Normandeau Associates Inc. announced it has acquired fisheries consulting firm Thomas R. Payne & Associates .

California-based Thomas R. Payne & Associates has extensive experience in the analysis of instream flow needs and the impacts of water resource project development on fishery resources.

TRPA, located in Arcata on the Redwood Coast of Northern California, has performed fisheries research throughout the Pacific Northwest and Rocky Mountain States, New England and the East Coast, and Hawaii and Guam, with an emphasis on northern and central California.

FERC receives one license application in February

The Federal Energy Regulatory Commission released its Energy Infrastructure Update for February 2011, reporting it received applications for one minor hydropower license and three license exemptions during the month.

FERC’s Office of Energy Projects reported all four applications were for conventional hydropower projects, with the license totaling 22.5 kW and the three exemptions totaling 1.096 MW. FERC also issued two amendments increasing installed capacities of conventional projects by a total of 6.494 MW.

In its highlights for February, the update said FERC received the application for minor license from David Creasey for the proposed 22.5-kW Creasey hydropower project (No. 13829) on Lincoln Creek and the Lincoln Creek Drainage Ditch on the Fort Hall Reservation, Fort Hall, Idaho.

Also in February, FERC received applications for (maximum) 5-MW small hydro exemptions from:

U.S. utility files to relicense 876.6-MW Keowee-Toxaway

 

Duke Energy announced March 15 it filed documents with the Federal Energy Regulatory Commission to officially begin the multi-year relicensing process for the two-development, 867.6-MW Keowee-Toxaway hydroelectric project in South Carolina and North Carolina.

North Carolina-based Duke said it filed a notice of intent to file an application for a new license (relicense) and a pre-application document that provides FERC, federal and state agencies, and other stakeholders with information on Keowee-Toxaway, which includes the 157.5-MW Keowee plant and the 710-MW Jocassee pumped-storage plant on the Keowee, Little, Whitewater, Toxaway, Thompson, and Horsepasture rivers, all tributaries of the Savannah River.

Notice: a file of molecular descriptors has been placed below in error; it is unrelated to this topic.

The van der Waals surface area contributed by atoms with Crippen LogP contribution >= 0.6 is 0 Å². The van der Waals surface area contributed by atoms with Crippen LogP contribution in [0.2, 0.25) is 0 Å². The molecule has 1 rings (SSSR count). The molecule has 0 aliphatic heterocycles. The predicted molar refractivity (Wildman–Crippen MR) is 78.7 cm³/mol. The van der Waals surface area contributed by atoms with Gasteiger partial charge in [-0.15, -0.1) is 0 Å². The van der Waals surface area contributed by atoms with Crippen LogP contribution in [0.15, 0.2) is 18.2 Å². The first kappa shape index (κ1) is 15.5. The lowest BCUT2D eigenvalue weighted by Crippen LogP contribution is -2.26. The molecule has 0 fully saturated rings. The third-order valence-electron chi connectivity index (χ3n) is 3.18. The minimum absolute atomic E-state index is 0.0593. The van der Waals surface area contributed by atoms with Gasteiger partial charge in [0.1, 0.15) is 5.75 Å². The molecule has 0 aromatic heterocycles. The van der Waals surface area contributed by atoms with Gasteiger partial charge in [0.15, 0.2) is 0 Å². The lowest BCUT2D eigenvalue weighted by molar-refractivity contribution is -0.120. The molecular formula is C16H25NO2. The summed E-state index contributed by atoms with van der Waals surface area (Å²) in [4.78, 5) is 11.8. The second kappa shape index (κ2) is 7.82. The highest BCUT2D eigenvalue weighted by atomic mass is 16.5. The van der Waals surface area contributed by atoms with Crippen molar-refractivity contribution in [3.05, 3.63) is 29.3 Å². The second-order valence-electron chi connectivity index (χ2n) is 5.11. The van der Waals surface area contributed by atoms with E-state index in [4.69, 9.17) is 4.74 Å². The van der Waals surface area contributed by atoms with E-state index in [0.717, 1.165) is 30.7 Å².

FERC recently certified incremental hydropower generation planned for Jocassee to be eligible for a renewable energy production tax credit. Duke Energy plans to replace runners and perform related work at pump-turbine Units 1 and 2 of Jocassee.

Duke said the pre-application document compiles existing information on environmental, cultural, and natural resources; recreation; and socio-economics. It also identifies pertinent issues and defines potential studies that Duke and stakeholders will undertake during relicensing.

FERC denies latest challenge of relicensing 49.8-MW School Street

In its latest rebuff of a tardy competitor for a Mohawk River hydropower site, the Federal Energy Regulatory Commission denied rehearing of its second order to relicense Erie Boulevard Hydropower L.P.’s 49.8-MW School Street hydroelectric project in New York.

FERC reaffirmed March 17 that competing developer Green Island Power Authority does not have standing to propose development of the competing 100-MW Cohoes Falls project at the School Street site. Even if Green Island did have standing, FERC reiterated, its cost estimates are unrealistic, making Cohoes Falls not a feasible alternative to School Street.